The auction raised over €1 billion, with the extra spectrum set to help the operators deliver better non-standalone (NSA) 5G both indoors and for large outdoor areas

Spain’s 700MHz spectrum auction has been a long time coming. The auction was first planned to take place in early 2020 but, as was the case in so many markets around the world, the onset of the coronavirus pandemic saw these plans delayed. Since then, disputes over price and conditions related to the spectrum licences saw the process delayed even further. 

In response, in May, the regulator lowered the reserve prices on the spectrum by 15%, as well as removing obligations to grant third-party operators access to the infrastructure, in an attempt to drive up interest.

In total, the auction process was delayed by 18 months. 

Now, however, the Spanish Ministry of Economic Affairs and Digital Transformation has finally announced the conclusion of the auction, seeing €1.01 billion raised and Orange, Vodafone, and Telefonica all securing additional spectrum. 

Vodafone, Orange, and Telefonica all acquired 2x10MHz blocks of 700MHz spectrum. Vodafone and Orange will both pay €350 million for their allocations, while Telefonica’s was slightly cheaper at €310 million, as a result of faster rollout obligations.

The spectrum rights will last until 2041, with an automatic renewal to 2061 for no additional fees, provided licencing conditions surrounding coverage are met by deadlines. The operators are obligated to activate 5G services in 450 localities with populations above 50,000 by the end of June 2025, as well as covering the country’s largest airports, train stations and motorways.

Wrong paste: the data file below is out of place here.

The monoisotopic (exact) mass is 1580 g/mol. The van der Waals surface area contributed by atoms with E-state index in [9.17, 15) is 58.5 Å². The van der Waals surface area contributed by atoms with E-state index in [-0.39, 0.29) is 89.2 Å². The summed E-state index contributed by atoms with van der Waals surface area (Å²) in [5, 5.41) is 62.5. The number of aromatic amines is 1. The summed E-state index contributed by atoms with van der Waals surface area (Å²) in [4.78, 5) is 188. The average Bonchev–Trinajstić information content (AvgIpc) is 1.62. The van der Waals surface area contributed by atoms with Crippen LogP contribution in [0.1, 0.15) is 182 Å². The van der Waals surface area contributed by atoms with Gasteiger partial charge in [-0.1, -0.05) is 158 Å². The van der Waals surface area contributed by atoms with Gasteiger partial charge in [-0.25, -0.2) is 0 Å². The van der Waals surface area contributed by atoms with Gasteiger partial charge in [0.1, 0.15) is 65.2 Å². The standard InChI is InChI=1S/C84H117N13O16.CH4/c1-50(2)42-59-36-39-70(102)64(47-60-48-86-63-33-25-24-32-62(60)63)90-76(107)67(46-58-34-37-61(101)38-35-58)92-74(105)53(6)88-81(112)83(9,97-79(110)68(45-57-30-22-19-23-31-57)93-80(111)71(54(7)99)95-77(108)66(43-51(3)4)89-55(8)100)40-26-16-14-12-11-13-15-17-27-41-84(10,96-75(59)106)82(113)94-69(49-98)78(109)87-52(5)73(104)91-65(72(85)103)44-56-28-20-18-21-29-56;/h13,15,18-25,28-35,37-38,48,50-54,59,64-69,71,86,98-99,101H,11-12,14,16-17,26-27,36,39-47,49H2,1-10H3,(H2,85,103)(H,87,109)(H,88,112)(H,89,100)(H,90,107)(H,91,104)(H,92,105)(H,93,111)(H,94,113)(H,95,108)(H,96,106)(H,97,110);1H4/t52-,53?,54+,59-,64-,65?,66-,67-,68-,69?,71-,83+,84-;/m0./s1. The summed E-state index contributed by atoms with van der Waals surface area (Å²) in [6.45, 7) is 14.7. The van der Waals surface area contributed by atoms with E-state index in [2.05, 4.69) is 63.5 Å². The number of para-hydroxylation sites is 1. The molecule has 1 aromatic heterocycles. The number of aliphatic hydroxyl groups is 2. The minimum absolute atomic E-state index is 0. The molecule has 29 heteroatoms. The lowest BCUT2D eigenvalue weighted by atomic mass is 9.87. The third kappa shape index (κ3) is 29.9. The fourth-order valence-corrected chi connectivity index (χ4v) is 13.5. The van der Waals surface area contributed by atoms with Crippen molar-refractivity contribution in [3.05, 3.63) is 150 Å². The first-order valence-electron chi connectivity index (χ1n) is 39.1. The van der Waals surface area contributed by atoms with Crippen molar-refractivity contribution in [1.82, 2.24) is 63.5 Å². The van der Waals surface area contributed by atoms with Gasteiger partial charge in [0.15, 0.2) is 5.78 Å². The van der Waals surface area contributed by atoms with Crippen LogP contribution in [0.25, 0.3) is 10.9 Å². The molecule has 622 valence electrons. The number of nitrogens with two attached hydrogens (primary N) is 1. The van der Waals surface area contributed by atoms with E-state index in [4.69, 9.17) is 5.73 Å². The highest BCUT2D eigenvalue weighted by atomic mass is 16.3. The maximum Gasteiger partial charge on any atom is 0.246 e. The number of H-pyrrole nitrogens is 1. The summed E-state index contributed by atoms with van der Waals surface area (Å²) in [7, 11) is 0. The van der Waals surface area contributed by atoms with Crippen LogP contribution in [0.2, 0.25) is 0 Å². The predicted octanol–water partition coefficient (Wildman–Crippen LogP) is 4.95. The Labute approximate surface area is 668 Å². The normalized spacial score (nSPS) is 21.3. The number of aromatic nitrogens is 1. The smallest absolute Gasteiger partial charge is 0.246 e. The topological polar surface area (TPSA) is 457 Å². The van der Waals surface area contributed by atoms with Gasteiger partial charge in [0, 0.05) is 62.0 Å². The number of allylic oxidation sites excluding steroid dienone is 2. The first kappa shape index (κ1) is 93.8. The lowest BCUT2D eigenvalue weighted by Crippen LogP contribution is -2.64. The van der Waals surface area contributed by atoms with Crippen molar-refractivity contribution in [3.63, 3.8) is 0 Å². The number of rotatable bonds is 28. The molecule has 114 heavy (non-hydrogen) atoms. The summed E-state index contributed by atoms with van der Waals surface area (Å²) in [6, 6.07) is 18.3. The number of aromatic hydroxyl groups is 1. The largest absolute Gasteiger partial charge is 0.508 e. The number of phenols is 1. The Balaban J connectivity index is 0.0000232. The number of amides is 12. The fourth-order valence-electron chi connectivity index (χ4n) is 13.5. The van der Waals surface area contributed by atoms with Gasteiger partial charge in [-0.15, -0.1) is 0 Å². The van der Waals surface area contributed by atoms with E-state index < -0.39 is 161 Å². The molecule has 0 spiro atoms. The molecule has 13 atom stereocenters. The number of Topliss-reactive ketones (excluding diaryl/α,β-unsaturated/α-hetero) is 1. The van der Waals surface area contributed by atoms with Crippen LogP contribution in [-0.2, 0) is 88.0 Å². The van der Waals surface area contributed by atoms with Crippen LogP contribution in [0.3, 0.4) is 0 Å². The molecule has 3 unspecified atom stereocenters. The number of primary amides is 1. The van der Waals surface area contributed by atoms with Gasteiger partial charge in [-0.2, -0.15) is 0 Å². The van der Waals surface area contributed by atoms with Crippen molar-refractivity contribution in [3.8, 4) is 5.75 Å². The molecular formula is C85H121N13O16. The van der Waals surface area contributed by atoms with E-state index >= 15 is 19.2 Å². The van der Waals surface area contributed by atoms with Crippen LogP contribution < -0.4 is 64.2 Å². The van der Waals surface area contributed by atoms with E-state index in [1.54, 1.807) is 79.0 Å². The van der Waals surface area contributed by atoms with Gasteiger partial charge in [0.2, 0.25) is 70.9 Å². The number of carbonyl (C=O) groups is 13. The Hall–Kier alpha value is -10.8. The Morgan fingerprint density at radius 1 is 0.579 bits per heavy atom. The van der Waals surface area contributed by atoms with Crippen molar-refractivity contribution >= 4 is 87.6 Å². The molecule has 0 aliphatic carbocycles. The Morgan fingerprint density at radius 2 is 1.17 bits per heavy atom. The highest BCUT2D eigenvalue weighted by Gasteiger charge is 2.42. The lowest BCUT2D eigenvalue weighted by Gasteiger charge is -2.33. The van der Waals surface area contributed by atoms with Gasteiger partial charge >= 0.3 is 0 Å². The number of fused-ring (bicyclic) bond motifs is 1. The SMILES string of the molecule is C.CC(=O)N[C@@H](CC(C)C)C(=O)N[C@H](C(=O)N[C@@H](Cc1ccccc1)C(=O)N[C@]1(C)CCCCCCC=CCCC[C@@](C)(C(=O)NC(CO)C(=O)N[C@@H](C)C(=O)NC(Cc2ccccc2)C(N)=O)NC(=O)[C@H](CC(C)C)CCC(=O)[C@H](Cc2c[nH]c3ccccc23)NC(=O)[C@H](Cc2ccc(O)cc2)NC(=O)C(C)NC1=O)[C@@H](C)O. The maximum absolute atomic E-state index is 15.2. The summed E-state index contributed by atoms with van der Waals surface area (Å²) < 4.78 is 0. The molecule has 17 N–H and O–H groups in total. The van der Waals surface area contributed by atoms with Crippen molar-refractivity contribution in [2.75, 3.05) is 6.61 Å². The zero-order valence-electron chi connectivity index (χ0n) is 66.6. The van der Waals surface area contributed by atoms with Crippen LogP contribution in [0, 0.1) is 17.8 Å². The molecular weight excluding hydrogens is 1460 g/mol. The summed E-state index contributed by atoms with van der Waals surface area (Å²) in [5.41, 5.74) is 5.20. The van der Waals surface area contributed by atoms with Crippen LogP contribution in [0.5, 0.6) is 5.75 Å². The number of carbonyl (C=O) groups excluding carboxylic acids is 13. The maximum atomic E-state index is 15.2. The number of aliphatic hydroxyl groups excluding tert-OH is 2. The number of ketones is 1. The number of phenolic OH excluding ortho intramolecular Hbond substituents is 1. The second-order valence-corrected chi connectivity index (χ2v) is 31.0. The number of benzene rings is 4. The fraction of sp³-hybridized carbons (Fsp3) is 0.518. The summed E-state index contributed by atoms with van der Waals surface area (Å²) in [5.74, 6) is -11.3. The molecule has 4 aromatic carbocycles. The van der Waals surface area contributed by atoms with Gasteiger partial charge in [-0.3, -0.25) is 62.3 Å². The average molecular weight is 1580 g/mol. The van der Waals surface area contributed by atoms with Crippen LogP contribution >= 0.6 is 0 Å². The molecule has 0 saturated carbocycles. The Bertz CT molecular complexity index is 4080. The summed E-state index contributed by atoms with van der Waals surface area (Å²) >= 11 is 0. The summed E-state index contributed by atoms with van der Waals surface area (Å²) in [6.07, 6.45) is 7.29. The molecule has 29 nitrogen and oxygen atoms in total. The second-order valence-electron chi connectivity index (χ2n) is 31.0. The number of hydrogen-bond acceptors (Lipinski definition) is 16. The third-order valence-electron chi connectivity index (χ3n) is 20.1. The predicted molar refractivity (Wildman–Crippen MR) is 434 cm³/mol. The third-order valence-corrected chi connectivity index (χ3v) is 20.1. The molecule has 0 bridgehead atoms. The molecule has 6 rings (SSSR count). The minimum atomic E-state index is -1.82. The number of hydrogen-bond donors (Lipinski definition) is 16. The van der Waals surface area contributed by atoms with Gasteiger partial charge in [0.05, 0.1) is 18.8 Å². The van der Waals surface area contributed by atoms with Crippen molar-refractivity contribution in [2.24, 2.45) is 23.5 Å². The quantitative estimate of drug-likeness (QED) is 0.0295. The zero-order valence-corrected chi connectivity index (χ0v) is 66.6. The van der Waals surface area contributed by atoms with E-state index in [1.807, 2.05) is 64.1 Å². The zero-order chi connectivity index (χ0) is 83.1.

But while the auction is an outward success and will surely help deliver 5G to wider areas around Spain, the auction also had its failures. For one thing, there were notably no bidders for any of the 5MHz blocks of non-paired spectrum, meaning the auction did not reach the €2.1 billion target set by the regulator for the auction.

But perhaps the elephant in the room was, in fact, who was missing from it. Masmovil, who has had an uncomfortable relationship with the auction for a number of months, ultimately decided not to participate in this auction, despite the changes to the conditions.

The company is currently in the process of acquiring Spain’s fifth-place mobile operator Euskaltel, (hence this company also choosing not to participate) and had asked that the auction process be further delayed until the merger was complete. Masmovil had additional demands, including that the regulator reserve part of the spectrum at a reasonable price for operators without frequencies in low bands, or dividing up the blocks on a regional basis.

Masmovil was not alone its complaints to the regulator; Spain’s National Association of Local Telecommunications Operators (Aotec), for example, bemoaned that the auction totally excluded alternative operators and discriminated against a sizable portion of the population.

Ultimately, however, the regulator chose to ignore these demands, leaving Masmovil to sit out this auction process. This means that, for now at least, the operator will have to rely on its existing 3.5GHz spectrum alone for 5G services.

But there will be more opportunities to gain 5G spectrum, albeit of a vastly different variety. Spain is currently planning its third and last 5G spectrum auction, this time in the 26GHz band, before the end of the year. 

The bidding intentions for the operators for this mmWave spectrum remain unclear.


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